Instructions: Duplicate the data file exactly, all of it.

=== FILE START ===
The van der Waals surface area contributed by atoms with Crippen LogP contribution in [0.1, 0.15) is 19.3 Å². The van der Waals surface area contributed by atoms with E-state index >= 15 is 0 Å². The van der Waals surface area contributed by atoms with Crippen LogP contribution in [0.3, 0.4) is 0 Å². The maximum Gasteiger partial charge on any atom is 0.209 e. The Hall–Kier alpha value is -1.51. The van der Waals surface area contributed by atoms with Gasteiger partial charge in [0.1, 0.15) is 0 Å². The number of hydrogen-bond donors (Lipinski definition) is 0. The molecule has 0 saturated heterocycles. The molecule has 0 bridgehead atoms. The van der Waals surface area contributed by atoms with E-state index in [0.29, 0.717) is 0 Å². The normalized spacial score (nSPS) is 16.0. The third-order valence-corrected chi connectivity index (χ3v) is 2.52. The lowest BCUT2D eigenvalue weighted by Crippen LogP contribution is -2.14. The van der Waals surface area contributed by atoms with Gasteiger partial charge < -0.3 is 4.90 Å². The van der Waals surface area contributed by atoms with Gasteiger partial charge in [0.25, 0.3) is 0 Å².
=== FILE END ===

The van der Waals surface area contributed by atoms with Crippen LogP contribution in [0.1, 0.15) is 19.3 Å². The van der Waals surface area contributed by atoms with E-state index >= 15 is 0 Å². The van der Waals surface area contributed by atoms with Crippen LogP contribution in [0.3, 0.4) is 0 Å². The maximum Gasteiger partial charge on any atom is 0.209 e. The Hall–Kier alpha value is -1.51. The van der Waals surface area contributed by atoms with Gasteiger partial charge in [0.1, 0.15) is 0 Å². The number of hydrogen-bond donors (Lipinski definition) is 0. The molecule has 0 saturated heterocycles. The molecule has 0 bridgehead atoms. The van der Waals surface area contributed by atoms with E-state index in [0.29, 0.717) is 0 Å². The normalized spacial score (nSPS) is 16.0. The third-order valence-corrected chi connectivity index (χ3v) is 2.52. The lowest BCUT2D eigenvalue weighted by Crippen LogP contribution is -2.14. The van der Waals surface area contributed by atoms with Gasteiger partial charge < -0.3 is 4.90 Å². The van der Waals surface area contributed by atoms with Gasteiger partial charge in [0.25, 0.3) is 0 Å².